Dull, dry skin, puffy face and weight gain. If your face looks like such a mess after a round of fierce partying, just imagine what your insides must be like. "Excessive alcohol messes up your innards, particularly the liver," says Dr Rajesh Upadhyay, who chairs the department of gastroenterology at Jaipur Golden Hospital. "And the results, even if not so apparent now, will surface in time. Unless you take corrective measures right away." We show you what you should really do, after you’ve downed your trusted hangover cure, of course.
For your face damage: Dehydrated and cracked skin, stripped of its natural oils, dilated blood vessels, puffy face and sunken, bloodshot eyes.
Dr Sachin Dhawan, director at the department of clinical and aesthetic dermatology at the Artemis Health Institute, recommends foods that are good sources of Vitamin A, B3, B6, B12 and iron since they get depleted with alcohol intake, making the skin dry and lifeless.
Start with a cleansing diet of antioxidant-rich fruits like apples, tomatoes, amla, strawberries, carrots and papaya. Lower your salt intake to counter the puffiness.
Also pop omega 3 and 6 fatty-acid supplements to rehydrate the skin.
Apply natural oils like a combination of almond, avocado and olive oil or slather on a good moisturiser that is devoid of
artificial fragrance and colour.
A byproduct of alcohol metabolism is aldehyde, which may cause temporary flushing and rosacea. UV radiations worsen skin damage, so always use sunscreen.
If the damage is extreme, get professional help. Electroporation, jet-spray-based vitamin infusion and MesoGlow (which involves tiny injections of vitamins in the skin) are good options. Microcurrent-based treatments improve blood circulation and reduce puffiness around the eyes. And if you’ve lost sleep partying, just take a nap and don’t over exert your body with excessive workouts and long working hours. Alcohol-induced damage is self-healing to a certain extent, only if you stay off the booze.
Cut the bloating damage: Puffy eyes, swollen fingers, plump ankles and a bloated belly. These are clues that your body is retaining more than the usual amount of water. And the dehydrating effect of alcohol is the culprit. When the body is dehydrated, it tends to retain water to make up for the loss. Hence the bloating.
Cut down on salt. No sachets of soup, no ready-to-eat foods, papad or pickle. And no cheap Chinese food (or any food with monosodium glutamate).
Instead, increase your potassium and magnesium intake. Eat at least five servings of fruit and green vegetables for potassium. Fish, meat, pulses, nuts and seeds are good sources too.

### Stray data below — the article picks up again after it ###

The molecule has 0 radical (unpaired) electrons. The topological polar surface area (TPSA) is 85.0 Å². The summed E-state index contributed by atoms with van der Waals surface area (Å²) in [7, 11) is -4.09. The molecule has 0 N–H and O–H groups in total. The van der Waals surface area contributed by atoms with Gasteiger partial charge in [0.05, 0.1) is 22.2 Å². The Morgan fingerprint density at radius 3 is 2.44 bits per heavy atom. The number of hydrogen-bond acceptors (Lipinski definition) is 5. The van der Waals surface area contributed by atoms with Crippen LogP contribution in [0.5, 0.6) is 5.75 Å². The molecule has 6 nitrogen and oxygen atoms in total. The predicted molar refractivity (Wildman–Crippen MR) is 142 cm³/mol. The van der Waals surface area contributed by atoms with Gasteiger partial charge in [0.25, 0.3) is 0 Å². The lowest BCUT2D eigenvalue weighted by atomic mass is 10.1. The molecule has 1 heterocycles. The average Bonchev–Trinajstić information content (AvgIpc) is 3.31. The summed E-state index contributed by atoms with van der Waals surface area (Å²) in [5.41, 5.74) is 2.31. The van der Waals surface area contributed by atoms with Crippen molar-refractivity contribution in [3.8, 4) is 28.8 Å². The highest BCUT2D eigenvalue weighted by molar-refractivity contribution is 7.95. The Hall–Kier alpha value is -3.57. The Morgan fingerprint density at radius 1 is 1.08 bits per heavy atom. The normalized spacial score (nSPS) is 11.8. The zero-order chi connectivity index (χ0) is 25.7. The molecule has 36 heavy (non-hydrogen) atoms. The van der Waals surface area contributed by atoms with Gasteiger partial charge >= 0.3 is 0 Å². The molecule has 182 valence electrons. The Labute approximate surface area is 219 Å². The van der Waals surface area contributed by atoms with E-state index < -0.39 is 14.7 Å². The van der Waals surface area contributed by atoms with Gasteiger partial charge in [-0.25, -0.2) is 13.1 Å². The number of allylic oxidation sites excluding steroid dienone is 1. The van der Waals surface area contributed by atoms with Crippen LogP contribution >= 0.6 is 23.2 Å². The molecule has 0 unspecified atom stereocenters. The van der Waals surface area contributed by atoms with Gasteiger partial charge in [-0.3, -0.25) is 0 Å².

For magnesium chomp on nuts (especially almonds), legumes, wheat grains, green vegetables, potatoes, apples, jamun, berries, mangoes, amla, guava and bananas. For the liver damage: Alcohol doesn’t just damage your liver. "It causes gut toxins to reach the liver via the blood stream. These toxins damage the liver cells by allowing fat to accumulate inside the cells," says Dr Upadhyay. Continuing alcohol intake leads to liver cell damage and fibrosis, subsequently causing cirrhosis. "In case there is a pre-existing liver disease, binge drinking may lead to inflammation causing pain, jaundice and accumulation of fluid in the abdomen. Often this surfaces as altered sleep patterns and a state of confusion," he adds.
Stay away from the bottle. The liver is a self-healing organ, but it needs a good length of alcohol-free time to repair itself. Begin a
balanced diet, preferably vegetarian to help its regeneration.
Avoid full-cream dairy products, margarine, processed vegetable oils like vanaspati, fried foods, preserved and fatty meats. Eat good fats like cold-pressed vegetable and seed oils, avocados, oily fish like salmon, tuna, sardines, raw nuts, flaxseeds, sunflower seeds, sesame seeds, alfalfa seeds, pumpkin seeds and legumes.
Tank up on fruits and vegetables as they provide the essential micronutrients for liver repair. Raw juices are a powerful healing tool. They increase the elimination of toxins from the body.
Try citrus cleansing. Have half a lemon, freshly squeezed, in 500ml warm water every morning.
Drink water, raw juices and teas. Aim for two litres of fluid daily to help your kidneys eliminate toxins that the liver has broken down.
Cut down caffeine intake as it increases liver stress.
Incorporate barley grass and alfalfa in your diet as they act as a liver tonic as well as a liver cleanser.
Oxygenate your blood and liver with gentle yoga, deep breathing.
And quit smoking. It damages your health the most.
From HT Brunch, January 13
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